Footballistically Speaking: Stairs and Lifts

It wasn’t a surprise. Losing 3-0 to Manchester City in the Premier League, just days after losing 3-0 to Manchester City in the League Cup Final. Neither the defeat nor the manner of the defeat was a surprise.

In the cup final four days earlier Arsenal played like a snail that had one of its feelers touched. Arsenal hid inside its shell as Man City just scooped it up and ate it. But yesterday, Arsenal played like a snail that had not had its feelers touched, putting in its “most physical performance of the season” as Arsene Wenger said in his post-match presser. And still Man City just scooped it up and ate it.

It didn’t seem to matter what Arsenal did, City were going to beat them. Whether they played timid or bold, City were the better team. City are a well drilled, expensively assembled with careful attention paid to each of the parts, and tactically brilliant team in peak physical condition. Arsenal are a team that often looks ragged. Ragged in the construction, in execution, and physically.

A few seconds later Wenger was asked about the confidence of his team after the back to back big losses and he said “you go up by stairs and come down by lift, that is confidence.” It takes a long time to build confidence but only a few moments for it to crumble.

A football career often follows the same path; building for a decade or more, reaching the highest level they are capable of, only to fall rapidly.

Wenger’s own decline as a manager has been a rapid fall. Some will argue that his career has been a slow set of stairs down since the 2004 title winning glory. But it’s not his footballing acumen that I’m talking about.

Wenger remained remarkably consistent throughout the first, second, and third phases of his career at Arsenal. Securing places in the top four, playing attacking football, building, rebuilding, and winning trophies regardless of pressures. But in this fourth phase, the “everyone has money now” Premier League, where everyone can afford £50m players, Wenger has rapidly declined.

Last season Arsenal finished out of the top four and below Tottenham though Arsenal did win the FA Cup and beat champions Chelsea to do it. And this season, Arsenal are a mid-table club. Closer to Burnley in the League than any of the top clubs, and seemingly miles behind Tottenham.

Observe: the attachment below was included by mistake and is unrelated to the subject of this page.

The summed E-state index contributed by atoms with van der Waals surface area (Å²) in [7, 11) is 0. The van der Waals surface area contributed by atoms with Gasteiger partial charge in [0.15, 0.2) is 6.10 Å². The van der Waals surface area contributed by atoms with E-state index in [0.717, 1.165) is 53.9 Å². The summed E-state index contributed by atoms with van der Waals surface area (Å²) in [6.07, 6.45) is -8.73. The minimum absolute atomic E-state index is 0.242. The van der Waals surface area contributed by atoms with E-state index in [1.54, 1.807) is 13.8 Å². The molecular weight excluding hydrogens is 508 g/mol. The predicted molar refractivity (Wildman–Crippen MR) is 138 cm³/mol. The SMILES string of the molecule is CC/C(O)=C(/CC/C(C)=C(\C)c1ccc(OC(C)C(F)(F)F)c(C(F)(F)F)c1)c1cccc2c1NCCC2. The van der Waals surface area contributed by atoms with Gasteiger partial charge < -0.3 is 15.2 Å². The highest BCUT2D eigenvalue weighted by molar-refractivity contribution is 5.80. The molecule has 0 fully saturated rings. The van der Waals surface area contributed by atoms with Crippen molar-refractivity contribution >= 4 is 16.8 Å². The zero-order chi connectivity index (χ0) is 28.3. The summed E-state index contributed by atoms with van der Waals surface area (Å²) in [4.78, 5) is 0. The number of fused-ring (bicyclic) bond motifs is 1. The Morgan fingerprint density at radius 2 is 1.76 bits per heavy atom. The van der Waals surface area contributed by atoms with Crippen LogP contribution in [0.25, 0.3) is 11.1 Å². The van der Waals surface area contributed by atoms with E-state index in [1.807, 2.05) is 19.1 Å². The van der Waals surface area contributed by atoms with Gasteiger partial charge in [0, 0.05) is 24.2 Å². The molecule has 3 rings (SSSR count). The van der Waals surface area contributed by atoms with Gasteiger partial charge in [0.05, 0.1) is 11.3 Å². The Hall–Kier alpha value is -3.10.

But it’s not been Wenger alone who has taken the lift down. It’s been confidence in Wenger that has dropped precipitously. Whereas a few years ago there were debates among supporters about AKBs v. WOBs fans are now nearly unanimous that he has to go.

It’s not just the fans. The players also seem to have lost confidence in Wenger. In the League Cup final Arsenal looked timid from the start – Mustafi took a bump, claimed a foul, and conceded the first goal – and from there the result was all but assured. And four days later, Arsenal came out and played hard; they conceded a goal but didn’t collapse this time instead, they pressed and harassed Man City, trying to trap them into bad passes, following the orders of their manager and putting in the workrate that they lacked in the cup final.

Even up to the very moments before City’s third goal Arsenal played like a team who wanted to win the tie. That third goal was conceded off Arsenal pressing, pressing hard to win the ball back. That was a team executing the orders of the manager and it looked for a moment like Arsenal might get back into the game. But one pass from Silva to Aguero, one flick of the ball around Koscielny, and City opened Arsenal up for the third goal. Walker’s square ball for Sane, who just bundled the ball over the line off Bellerin’s tackle, killed what confidence was left in this team.

Arsenal came out in the second half, tried to get back into the game, but even given a penalty, Arsenal couldn’t score. Heads dropped. Ozil did a thinker’s pose on the pitch. The lift dinged. Ground floor.


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